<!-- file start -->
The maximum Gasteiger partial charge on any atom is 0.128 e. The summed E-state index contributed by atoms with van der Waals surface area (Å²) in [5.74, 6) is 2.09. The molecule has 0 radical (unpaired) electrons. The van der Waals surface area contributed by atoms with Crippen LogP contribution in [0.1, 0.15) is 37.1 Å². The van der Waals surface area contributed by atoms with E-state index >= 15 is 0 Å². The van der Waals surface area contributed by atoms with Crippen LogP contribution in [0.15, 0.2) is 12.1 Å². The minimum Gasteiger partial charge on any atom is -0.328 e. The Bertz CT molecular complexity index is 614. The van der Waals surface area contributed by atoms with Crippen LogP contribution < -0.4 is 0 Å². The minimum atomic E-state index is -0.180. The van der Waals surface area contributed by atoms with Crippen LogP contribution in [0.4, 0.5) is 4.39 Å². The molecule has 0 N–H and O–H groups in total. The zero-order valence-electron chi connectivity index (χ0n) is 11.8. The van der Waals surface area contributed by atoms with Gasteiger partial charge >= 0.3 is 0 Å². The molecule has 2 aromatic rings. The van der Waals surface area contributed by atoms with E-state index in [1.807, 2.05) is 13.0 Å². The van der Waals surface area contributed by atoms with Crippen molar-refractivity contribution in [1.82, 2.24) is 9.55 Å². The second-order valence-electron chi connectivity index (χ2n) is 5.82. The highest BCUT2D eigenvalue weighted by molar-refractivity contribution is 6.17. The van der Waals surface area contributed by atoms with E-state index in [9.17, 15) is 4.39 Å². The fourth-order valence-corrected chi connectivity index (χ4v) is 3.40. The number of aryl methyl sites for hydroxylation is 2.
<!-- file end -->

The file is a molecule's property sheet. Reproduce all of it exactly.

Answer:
The maximum Gasteiger partial charge on any atom is 0.128 e. The summed E-state index contributed by atoms with van der Waals surface area (Å²) in [5.74, 6) is 2.09. The molecule has 0 radical (unpaired) electrons. The van der Waals surface area contributed by atoms with Crippen LogP contribution in [0.1, 0.15) is 37.1 Å². The van der Waals surface area contributed by atoms with E-state index >= 15 is 0 Å². The van der Waals surface area contributed by atoms with Crippen LogP contribution in [0.15, 0.2) is 12.1 Å². The minimum Gasteiger partial charge on any atom is -0.328 e. The Bertz CT molecular complexity index is 614. The van der Waals surface area contributed by atoms with Crippen LogP contribution < -0.4 is 0 Å². The minimum atomic E-state index is -0.180. The van der Waals surface area contributed by atoms with Crippen LogP contribution in [0.4, 0.5) is 4.39 Å². The molecule has 0 N–H and O–H groups in total. The zero-order valence-electron chi connectivity index (χ0n) is 11.8. The van der Waals surface area contributed by atoms with Gasteiger partial charge >= 0.3 is 0 Å². The molecule has 2 aromatic rings. The van der Waals surface area contributed by atoms with E-state index in [1.807, 2.05) is 13.0 Å². The van der Waals surface area contributed by atoms with Crippen molar-refractivity contribution in [1.82, 2.24) is 9.55 Å². The second-order valence-electron chi connectivity index (χ2n) is 5.82. The highest BCUT2D eigenvalue weighted by molar-refractivity contribution is 6.17. The van der Waals surface area contributed by atoms with E-state index in [9.17, 15) is 4.39 Å². The fourth-order valence-corrected chi connectivity index (χ4v) is 3.40. The number of aryl methyl sites for hydroxylation is 2.